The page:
My thinking was kind of like someone who smokes, saying, well this is nothing, at least I'm not on Heroin! Or a heroin addict saying, well at least I'm still alive! You can always find a situation that's worse... but that doesn't mean your situation is good!
Since I've been looking up water reports, the average amount of trihalomethanes I've seen in Northern California water seems to be around 50 parts per billion. Maybe that doesn't sound like a lot to you (like it didn't, to me, a few months ago) but it is. Keep in mind that the birth control Nuva Ring is active at just 0.035 parts per billion. Not even ONE part per billion. The legal limit for trihalomethanes is 80 parts per billion.
There is a LOT of evidence that shows trihalomethanes can increase a person's risk for cancer (especially bladder and breast cancer), problems in pregnancy (stillbirth, low birth weight), anemia, skin irritation, liver problems, kidney problems, or central nervous system problems.
The Environmental Working Group has some good, important studies about Trihalomethanes posted on their site. CLICK HERE to see EWG's original page. I'm pasting the part about Trihalomethanes below so I can highlight certain facts I think you may want to look at. I am pasting some more (pretty alarming) facts further down the post. You can see their list of other contaminants by clicking HERE.
In 2007, researchers from four Taiwanese universities reported that people faced twice the odds of dying from bladder cancer if they drank water with trihalomethane contamination greater than 21 parts per billion. This study was cited in the 2011 National Report on Carcinogens, a Congressionally-mandated report produced by the National Toxicology Program, a federal interagency scientific body (Chang 2007, NTP 2011).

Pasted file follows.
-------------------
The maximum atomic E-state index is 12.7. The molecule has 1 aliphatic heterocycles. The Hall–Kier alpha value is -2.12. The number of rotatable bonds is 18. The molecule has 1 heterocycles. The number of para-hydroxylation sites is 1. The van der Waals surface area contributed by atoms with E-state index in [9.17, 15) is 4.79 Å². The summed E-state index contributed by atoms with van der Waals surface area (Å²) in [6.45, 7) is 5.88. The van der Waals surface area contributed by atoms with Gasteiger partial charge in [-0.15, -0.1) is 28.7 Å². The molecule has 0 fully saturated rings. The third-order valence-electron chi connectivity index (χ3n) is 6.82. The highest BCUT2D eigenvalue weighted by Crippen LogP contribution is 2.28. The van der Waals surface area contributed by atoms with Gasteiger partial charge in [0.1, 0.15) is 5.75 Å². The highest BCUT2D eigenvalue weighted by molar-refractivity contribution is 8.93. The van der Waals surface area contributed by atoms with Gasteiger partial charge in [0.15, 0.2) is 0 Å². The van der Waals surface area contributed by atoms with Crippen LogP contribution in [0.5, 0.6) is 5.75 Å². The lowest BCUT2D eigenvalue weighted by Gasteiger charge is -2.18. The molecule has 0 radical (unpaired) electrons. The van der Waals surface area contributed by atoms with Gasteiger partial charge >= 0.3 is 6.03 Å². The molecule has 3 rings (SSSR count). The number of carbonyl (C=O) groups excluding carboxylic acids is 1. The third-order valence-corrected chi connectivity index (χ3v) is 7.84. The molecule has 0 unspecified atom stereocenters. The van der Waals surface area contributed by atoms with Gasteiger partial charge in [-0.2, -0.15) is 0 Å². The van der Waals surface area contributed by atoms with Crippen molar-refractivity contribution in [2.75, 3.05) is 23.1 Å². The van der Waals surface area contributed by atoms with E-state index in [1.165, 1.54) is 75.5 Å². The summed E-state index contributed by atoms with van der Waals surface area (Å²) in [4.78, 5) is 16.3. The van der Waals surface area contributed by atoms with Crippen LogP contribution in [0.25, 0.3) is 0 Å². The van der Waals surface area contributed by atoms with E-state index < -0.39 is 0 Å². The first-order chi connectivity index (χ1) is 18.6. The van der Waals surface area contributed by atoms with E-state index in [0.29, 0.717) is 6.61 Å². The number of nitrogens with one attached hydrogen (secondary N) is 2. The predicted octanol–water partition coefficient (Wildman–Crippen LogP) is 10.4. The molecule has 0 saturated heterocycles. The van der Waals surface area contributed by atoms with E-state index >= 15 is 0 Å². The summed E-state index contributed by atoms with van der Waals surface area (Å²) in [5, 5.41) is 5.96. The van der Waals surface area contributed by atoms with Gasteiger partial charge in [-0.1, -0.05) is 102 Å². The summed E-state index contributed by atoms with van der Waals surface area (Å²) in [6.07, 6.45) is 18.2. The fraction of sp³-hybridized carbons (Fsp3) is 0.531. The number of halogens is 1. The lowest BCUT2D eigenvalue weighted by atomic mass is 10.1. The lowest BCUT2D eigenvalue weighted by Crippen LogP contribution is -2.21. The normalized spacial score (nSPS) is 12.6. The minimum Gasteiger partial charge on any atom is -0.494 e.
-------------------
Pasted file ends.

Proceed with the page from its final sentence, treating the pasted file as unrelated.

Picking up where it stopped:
You might be thinking, well, who really gets cancer from water?In the last 5 months since I've been looking up water reports, I have heard of about 12 cases of people who developed cancer (some of whom have died) or some other chronic condition (like Parkinson's or serious lung problems) and in every single case, the particular type of cancer they had seemed to correlate with what type of toxins were in their water. True, there's no way to tell for sure how these people got their cancer, but... it's starting to sound like more than coincidence.
A friend of mine recently told me that she has three friends who have bladder cancer. I asked her where her friends live. One lives in Menlo Park (where the level of trihalomethanes was 18-63 PPB), another is in Fremont (where the level was 27.5 - 47.6), and the other is in Belmar, New Jersey (where the level detected was ND-38.3) ("ND" means "Non detect" - or a level that was non detectable, but they can't quite put "zero."). In all these cases, the water has an average level of trihalomethanes that is twice the amount that's shown to cause an increase in bladder cancer (in the Taiwanese study mentioned earlier) and about 20x what California considers to be a safe limit (meaning, an amount that would be considered to pose NO risk).
By the way, not everyone has really high levels of trihalomethanes in their water. For example, Mountain View is one of the few areas in Northern California that's reported to have a relatively low amount of trihalomethanes (.5 parts per billion) on one of their reports (though they have fairly high levels of hexavalent chromium, the "Erin Brockovich" chemical). It was the first reports I'd seen that was actually lower than California's proposed safe limit (0.8). You can see Mountain View's water report by clicking here. (Note, their level of trihalomethanes is listed as ug/L, which is basically the same as PPB or Parts Per Billion. You can see a conversion chart here).